Echoing Fb’s Late 2020 Media Blitz, Small Companies Complain of Steep Private Prices From Apple’s Privateness Adjustments
Facebook always stood to lose the most from Apple’s privacy changes, and spent the latter part of 2020 on a media campaign against its proposed App Tracking Transparency (ATT) framework. One of the central themes of that campaign was that the moves would disproportionately hurt small businesses.
Though the intent may have been at least somewhat disingenuous and self-serving, the complaints of some small businesses are nevertheless providing at least some validity to the theory. A number are now taking to the media to challenge Apple’s privacy changes, after seeing their 2022 revenue drop precipitously as compared to the initial months following the changes in 2021. This is backed up by a recent Varos study finding that the cost of acquiring new customers via advertising has gone up sharply in 2022, and competitors that do not rely on third-party tracking are swooping in to steal considerable chunks of market share.
Facebook contentions were self-interested, but Apple’s privacy changes measurably hurt small businesses in 2022
Nadia Martinez, founder of Kallie (a California handcrafted shoe company) summarized this small business perspective in a statement to Financial Times, saying that the impact of Apple’s privacy changes was “brutal” and the potential for damage had not really been apparent until 2022 began . She added that a second business she runs, an agency that assists women in getting their own online businesses underground, is seeing its clients go out of business due to increased ad costs and diminishing returns in customer acquisition.
Facebook is the single entity that has been hit hardest by Apple’s privacy changes, at least in terms of dollar value. But the company was always large enough to survive the expected blows, and savvy enough to realize public perception of it is a serious issue. In late 2020 the social media giant took out full-page ads in newspapers portraying this exact scenario of small businesses struggling and going under due to having the playfield-leveling power of targeted advertising crippled or removed.
A recent Varos study of 1,300 small businesses found that revenue declined more and more each month of the second quarter of 2022, with a 13% drop for the month of June. The pinch for small businesses is not just owed to Apple’s privacy changes; Inflation and production costs are also contributing to the squeeze, but the end result is substantially reduced ad spend on Facebook.
Small businesses are also suffering from decreased visibility into the direct cause of drops in sales, between the variety of global conditions that could be contributors and the lack of metrics caused by Apple’s privacy changes. There has been some controversy in this area, as Apple offers a competing product in its Apple Search Ads product; While Apple’s privacy changes have been of benefit to its own product, the company defends its position by claiming it is only a “very small” part of the online ad ecosystem (at present limited only to displaying with Apple News and the App Store). Nevertheless, the company faces an antitrust probe in Germany over this potential case of market manipulation.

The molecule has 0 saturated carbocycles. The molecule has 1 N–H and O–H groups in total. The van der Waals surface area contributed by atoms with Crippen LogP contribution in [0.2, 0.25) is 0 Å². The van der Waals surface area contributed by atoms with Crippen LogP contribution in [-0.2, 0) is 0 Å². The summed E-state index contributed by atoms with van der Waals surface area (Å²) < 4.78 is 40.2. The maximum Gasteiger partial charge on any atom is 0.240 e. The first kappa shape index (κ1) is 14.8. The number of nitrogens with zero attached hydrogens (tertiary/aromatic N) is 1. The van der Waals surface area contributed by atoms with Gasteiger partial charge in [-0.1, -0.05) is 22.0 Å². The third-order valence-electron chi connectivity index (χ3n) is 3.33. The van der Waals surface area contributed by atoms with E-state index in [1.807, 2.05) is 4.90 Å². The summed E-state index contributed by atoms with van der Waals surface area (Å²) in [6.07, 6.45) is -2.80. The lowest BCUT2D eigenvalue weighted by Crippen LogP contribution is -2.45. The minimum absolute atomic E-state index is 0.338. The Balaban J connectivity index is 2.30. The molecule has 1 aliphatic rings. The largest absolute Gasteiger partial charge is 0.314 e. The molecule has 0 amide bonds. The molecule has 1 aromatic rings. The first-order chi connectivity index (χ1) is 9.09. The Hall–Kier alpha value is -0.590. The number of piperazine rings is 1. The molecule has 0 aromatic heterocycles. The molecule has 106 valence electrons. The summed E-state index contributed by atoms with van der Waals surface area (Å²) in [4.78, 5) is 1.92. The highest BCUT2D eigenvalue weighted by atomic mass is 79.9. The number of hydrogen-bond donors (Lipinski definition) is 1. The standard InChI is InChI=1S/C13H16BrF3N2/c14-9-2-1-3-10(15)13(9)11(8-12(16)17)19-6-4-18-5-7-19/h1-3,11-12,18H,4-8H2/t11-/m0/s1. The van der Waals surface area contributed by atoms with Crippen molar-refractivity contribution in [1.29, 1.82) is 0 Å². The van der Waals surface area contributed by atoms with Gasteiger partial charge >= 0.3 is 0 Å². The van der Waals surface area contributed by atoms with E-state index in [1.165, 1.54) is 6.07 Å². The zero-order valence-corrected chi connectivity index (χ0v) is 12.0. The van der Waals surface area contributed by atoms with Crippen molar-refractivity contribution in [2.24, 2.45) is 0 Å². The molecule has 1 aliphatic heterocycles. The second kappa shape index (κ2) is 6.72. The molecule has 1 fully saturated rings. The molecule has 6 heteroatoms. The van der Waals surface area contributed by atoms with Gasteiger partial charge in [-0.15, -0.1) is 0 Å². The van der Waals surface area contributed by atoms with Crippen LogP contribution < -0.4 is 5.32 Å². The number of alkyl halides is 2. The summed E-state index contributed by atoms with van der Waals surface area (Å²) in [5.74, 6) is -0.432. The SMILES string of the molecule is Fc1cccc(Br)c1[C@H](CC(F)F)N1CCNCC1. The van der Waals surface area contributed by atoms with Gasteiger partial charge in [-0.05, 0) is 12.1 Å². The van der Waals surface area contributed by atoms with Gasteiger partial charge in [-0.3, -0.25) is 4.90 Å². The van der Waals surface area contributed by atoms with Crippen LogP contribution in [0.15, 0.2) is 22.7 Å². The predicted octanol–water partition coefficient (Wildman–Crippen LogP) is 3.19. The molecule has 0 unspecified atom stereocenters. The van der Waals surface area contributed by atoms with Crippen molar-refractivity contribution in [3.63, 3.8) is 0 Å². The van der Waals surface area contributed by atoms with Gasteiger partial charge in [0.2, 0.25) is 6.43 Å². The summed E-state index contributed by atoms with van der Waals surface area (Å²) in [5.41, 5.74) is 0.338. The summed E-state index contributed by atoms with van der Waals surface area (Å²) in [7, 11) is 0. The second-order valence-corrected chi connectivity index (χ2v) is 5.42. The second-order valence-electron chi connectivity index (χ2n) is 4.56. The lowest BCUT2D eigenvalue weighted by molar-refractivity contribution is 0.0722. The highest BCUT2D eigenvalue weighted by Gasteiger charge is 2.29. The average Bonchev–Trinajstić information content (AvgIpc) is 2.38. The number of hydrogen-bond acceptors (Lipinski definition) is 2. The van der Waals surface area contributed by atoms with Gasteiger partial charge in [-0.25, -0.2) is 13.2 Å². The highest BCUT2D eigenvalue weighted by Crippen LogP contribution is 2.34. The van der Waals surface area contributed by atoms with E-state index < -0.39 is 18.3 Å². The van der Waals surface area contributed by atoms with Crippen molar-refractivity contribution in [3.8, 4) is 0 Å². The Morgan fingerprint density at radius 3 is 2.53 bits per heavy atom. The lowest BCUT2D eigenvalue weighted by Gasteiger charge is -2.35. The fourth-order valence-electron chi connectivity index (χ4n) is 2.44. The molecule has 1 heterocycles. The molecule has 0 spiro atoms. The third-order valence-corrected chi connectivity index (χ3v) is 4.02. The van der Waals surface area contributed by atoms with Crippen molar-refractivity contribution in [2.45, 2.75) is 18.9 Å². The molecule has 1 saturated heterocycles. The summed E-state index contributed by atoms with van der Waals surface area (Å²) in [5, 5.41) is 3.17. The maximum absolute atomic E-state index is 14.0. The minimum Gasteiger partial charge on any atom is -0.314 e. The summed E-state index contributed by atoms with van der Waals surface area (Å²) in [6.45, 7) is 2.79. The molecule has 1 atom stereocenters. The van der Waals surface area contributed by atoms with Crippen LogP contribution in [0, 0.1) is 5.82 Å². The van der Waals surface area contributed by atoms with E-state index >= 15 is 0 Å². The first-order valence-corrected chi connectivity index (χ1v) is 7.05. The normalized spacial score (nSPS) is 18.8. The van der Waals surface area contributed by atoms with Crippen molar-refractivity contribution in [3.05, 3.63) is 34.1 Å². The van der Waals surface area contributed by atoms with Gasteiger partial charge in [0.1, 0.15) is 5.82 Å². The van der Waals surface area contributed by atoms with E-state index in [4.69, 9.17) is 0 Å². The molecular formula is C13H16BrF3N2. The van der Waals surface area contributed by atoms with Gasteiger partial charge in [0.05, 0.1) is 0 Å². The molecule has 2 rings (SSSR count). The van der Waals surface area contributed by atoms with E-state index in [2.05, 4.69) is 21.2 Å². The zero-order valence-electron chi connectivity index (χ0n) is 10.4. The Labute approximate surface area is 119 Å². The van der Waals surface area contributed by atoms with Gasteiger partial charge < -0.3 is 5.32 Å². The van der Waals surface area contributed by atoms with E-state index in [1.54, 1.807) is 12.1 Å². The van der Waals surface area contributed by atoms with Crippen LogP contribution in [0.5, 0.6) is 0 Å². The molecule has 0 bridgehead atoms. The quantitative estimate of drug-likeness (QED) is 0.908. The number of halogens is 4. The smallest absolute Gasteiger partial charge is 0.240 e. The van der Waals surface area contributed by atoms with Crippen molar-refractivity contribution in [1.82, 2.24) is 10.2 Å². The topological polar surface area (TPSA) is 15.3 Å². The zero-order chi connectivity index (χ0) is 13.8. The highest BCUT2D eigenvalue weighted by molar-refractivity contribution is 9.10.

Small businesses look to other advertising options as Apple’s privacy changes impair Facebook’s reach
Apple has been able to evade some degree of antitrust scrutiny in this issue given the limits to its own advertising program, but small businesses are showing that they are happy to take their ad spend to competing companies even if they do not offer the same sort of third-party tracking scope that Facebook offered.
Amazon’s ad program has been one of the biggest winners in the market shakeup created by Apple’s privacy changes, and it relies on internal customer data and shopping history rather than third-party tracking. Twitter also saw a small increase in ad revenue during the period in which small businesses saw the worst of the damage, though the company feels it would have grown more if not embroiled in the contentious Elon Musk takeover bid.
Collectively Google, Meta and Amazon still collectively control three quarters of the digital ad market. But nearly every ad company that is experiencing growth spurts this year, big or small, is taking them from Meta’s former share. All of this comes as the company begins its big pivot to the Metaverse in earnest, something that it had been relying on continued strong ad revenue to facilitate. CEO Mark Zuckerberg believes that online virtual reality is the future of computing, the new standard for internet use that will be in place by the 2030s. But the company has thus far invested just about as much money in the project as it is projected to lose due to Apple’s privacy changes, about $10 billion going in each direction in a year’s time. Facebook has responded to the new circumstances by refining its advertising engine to copy the more generalized group-based approach used by Google and Snap, but some industry analysts believe it is months behind its competition and may continue to struggle to catch up.
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